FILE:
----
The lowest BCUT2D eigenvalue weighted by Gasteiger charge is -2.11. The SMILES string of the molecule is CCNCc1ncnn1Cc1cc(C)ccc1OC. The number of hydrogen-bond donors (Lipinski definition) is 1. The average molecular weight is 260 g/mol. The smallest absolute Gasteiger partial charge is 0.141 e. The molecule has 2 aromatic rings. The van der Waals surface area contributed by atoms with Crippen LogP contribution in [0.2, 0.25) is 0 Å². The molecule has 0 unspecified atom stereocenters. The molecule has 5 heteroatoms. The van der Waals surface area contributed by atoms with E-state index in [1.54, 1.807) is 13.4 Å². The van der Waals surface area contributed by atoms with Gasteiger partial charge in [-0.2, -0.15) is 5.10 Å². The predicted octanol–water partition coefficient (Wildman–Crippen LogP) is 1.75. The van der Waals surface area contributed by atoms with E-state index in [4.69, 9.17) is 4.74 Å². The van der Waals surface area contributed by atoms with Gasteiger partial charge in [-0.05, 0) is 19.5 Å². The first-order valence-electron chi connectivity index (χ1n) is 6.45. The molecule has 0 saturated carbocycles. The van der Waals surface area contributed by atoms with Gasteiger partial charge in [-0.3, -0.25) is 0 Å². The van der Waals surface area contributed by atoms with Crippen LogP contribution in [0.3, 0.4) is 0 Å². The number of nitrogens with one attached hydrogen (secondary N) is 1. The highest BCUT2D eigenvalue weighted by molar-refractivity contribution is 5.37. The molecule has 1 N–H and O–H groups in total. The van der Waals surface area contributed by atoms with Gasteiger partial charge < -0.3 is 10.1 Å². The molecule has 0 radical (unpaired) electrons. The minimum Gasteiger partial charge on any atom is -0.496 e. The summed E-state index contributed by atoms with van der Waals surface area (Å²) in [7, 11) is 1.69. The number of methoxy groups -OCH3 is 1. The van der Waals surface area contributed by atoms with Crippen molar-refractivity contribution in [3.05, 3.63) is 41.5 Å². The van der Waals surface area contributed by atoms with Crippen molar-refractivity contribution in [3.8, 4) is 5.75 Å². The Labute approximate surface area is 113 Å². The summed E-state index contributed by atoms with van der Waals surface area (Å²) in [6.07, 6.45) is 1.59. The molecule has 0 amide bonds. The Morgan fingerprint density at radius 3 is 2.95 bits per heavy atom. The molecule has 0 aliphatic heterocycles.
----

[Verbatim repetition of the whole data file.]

The lowest BCUT2D eigenvalue weighted by Gasteiger charge is -2.11. The SMILES string of the molecule is CCNCc1ncnn1Cc1cc(C)ccc1OC. The number of hydrogen-bond donors (Lipinski definition) is 1. The average molecular weight is 260 g/mol. The smallest absolute Gasteiger partial charge is 0.141 e. The molecule has 2 aromatic rings. The van der Waals surface area contributed by atoms with Crippen LogP contribution in [0.2, 0.25) is 0 Å². The molecule has 0 unspecified atom stereocenters. The molecule has 5 heteroatoms. The van der Waals surface area contributed by atoms with E-state index in [1.54, 1.807) is 13.4 Å². The van der Waals surface area contributed by atoms with Gasteiger partial charge in [-0.2, -0.15) is 5.10 Å². The predicted octanol–water partition coefficient (Wildman–Crippen LogP) is 1.75. The van der Waals surface area contributed by atoms with E-state index in [4.69, 9.17) is 4.74 Å². The van der Waals surface area contributed by atoms with Gasteiger partial charge in [-0.05, 0) is 19.5 Å². The first-order valence-electron chi connectivity index (χ1n) is 6.45. The molecule has 0 saturated carbocycles. The van der Waals surface area contributed by atoms with Gasteiger partial charge in [-0.3, -0.25) is 0 Å². The van der Waals surface area contributed by atoms with Crippen LogP contribution in [0.3, 0.4) is 0 Å². The number of nitrogens with one attached hydrogen (secondary N) is 1. The highest BCUT2D eigenvalue weighted by molar-refractivity contribution is 5.37. The molecule has 1 N–H and O–H groups in total. The van der Waals surface area contributed by atoms with Gasteiger partial charge < -0.3 is 10.1 Å². The molecule has 0 radical (unpaired) electrons. The minimum Gasteiger partial charge on any atom is -0.496 e. The summed E-state index contributed by atoms with van der Waals surface area (Å²) in [7, 11) is 1.69. The number of methoxy groups -OCH3 is 1. The van der Waals surface area contributed by atoms with Crippen molar-refractivity contribution in [3.05, 3.63) is 41.5 Å². The van der Waals surface area contributed by atoms with Crippen molar-refractivity contribution in [3.8, 4) is 5.75 Å². The Labute approximate surface area is 113 Å². The summed E-state index contributed by atoms with van der Waals surface area (Å²) in [6.07, 6.45) is 1.59. The molecule has 0 amide bonds. The Morgan fingerprint density at radius 3 is 2.95 bits per heavy atom. The molecule has 0 aliphatic heterocycles.